Reviewed by: Mia J. Best
|Featuring:||Julia Roberts, Clive Owen, Tom Wilkinson, Paul Giamatti, Dan Daily, Lisa Roberts Gillan, David Shumbris, Rick Worthy, Oleg Stefan, Denis O'Hare, Kathleen Chalfant, Khan Baykal, Thomas McCarthy, Wayne Duvall, Fabrizio Brienza, Lucia Grillo, Carrie Preston, Conan McCarty, Kirby Mitchell, Christopher Denham, Christopher Mann, Seth Kirschner, Karl Bury, Happy Anderson, James Cronin, Esther Pringle, Mary Anne Prevost, Annabel Seymour, Sandy Hamilton, Ulrich Thomsen, Helen Elswit, Samantha Stark|
|Producer:||Laura Bickford Productions, Medienproduktion Poseidon Filmgesellschaft, Relativity Media, Universal Pictures, Laura Bickford, Jennifer Fox, John Gilroy, Kerry Orent|
“Outwit. Outspy. Outsmart. Outplay. Then get out.”
“Duplicity” lives up to its name in this crime caper where trying to figure out who’s working for who is half the fun. CLAIRE (Julia Roberts) and RAY (Clive Owen) are spies working for different agencies when they fall for each other and eventually plan a scheme to get out of the game. They infiltrate two rival companies with a master plan. The trouble is, they have trust issues.
Director/Writer Tony Gilroy (“The Bourne Identity”) begins the film with an odd slow motion scene over jazz music showing two rival CEOs in a confrontation that resembles something out of WWE. This sets the quirky tone of the film. Gilroy begins the story of CLAIRE and RAY in 2003, advances five years to the present time, then reveals more of the plot through a series of strategically placed flashbacks. The dialogue is witty and quick, with characters often overlapping each other’s lines creating a jazz-like rhythm.
Roberts and Owen both give solid performances creating a warm, but not intense, chemistry as on screen love interests. Owen portrayed RAY’s intelligence along with his vulnerability with light and shade that made the character more believable. Other stand out performances include Paul Giamatti as RICHARD GARSIK, an obsessively competitive CEO and his rival HOWARD TULLY played equally strong by Tom Wilkinson.
Duplicity is an entertaining, glossy, glamorous crime caper, with international locales, a jet-setting undercover spy couple and groovy music. On the Biblical morality meter, however, it falls in rank for repeatedly using the Lord’s name in vain, profanity, sexual innuendo and some brief nudity. Specifically, RAY bares his chest in two scenes and CLAIRE bares her back lying in bed next to RAY. Most of their scenes together are fully clothed and focused on their dialogue, however.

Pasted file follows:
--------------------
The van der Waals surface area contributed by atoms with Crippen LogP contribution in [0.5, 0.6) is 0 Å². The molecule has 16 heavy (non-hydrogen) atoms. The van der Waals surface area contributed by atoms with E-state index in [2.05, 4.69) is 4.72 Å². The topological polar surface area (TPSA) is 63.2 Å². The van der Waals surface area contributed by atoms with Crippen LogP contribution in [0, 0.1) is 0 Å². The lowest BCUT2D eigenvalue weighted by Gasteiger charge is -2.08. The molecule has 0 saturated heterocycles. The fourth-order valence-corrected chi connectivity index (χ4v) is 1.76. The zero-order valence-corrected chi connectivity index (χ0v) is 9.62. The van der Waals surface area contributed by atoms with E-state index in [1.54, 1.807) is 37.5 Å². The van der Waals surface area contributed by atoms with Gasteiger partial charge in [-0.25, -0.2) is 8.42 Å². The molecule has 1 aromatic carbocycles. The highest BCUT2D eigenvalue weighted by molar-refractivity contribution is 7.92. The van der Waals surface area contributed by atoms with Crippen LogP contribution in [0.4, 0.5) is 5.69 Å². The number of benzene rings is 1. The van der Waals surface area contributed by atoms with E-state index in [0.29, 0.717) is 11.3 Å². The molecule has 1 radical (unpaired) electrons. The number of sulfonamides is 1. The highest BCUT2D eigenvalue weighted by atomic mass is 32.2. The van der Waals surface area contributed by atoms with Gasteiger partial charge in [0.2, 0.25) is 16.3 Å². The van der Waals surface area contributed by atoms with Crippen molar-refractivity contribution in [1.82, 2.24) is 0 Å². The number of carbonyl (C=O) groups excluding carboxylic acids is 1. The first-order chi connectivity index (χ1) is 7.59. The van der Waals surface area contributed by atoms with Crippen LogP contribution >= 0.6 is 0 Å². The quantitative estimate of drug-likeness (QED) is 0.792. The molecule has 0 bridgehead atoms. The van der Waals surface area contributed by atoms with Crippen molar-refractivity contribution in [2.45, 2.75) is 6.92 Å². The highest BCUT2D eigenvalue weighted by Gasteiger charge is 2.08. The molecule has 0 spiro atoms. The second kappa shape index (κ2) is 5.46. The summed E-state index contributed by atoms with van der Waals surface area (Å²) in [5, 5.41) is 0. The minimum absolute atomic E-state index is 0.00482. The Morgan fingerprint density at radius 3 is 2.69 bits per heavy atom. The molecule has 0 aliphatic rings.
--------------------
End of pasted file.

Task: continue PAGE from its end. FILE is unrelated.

One major moral issue of films like Duplicity (and Ocean’s Eleven and The Thomas Crown Affair) is the presentation of criminals as charismatic, funny and attractive, endearing the character to the audience and thereby lessening the impact of the actual crimes they commit.
These charismatic criminals remind me of the “seductress” or “strange woman” described in both Proverbs chapter six and seven. Each chapter warns you to hold to God’s word so you won’t be lured by the seductress’ flattering words.
Both CLAIRE and RAY practice deception through seduction, which is one reason they cannot trust each other. They lie for a living and can’t seem to turn the switch off when it comes to their relationship. In John 8:44, Jesus identifies the source of all
lies as the devil. The later part of that verse says, “…When he speaks a lie, he speaks from his own resources, for he is a liar and the father of it.” The Bible clearly instructs believers to stop lying. In Colossians 3:9 (The Message) it says, “Don’t lie to one another. You’re done with that old life. It’s like a filthy set of ill-fitting clothes you’ve stripped off and put in the fire.”
I believe mature adult audiences can see this movie and be entertained with a caution to the glamorization of crime and lovers outside of marriage. But I cannot recommend it due to using the Lord’s name in vain and profanity.
Violence: Moderate / Profanity: Moderate / Sex/Nudity: Mild
See list of Relevant Issues—questions-and-answers.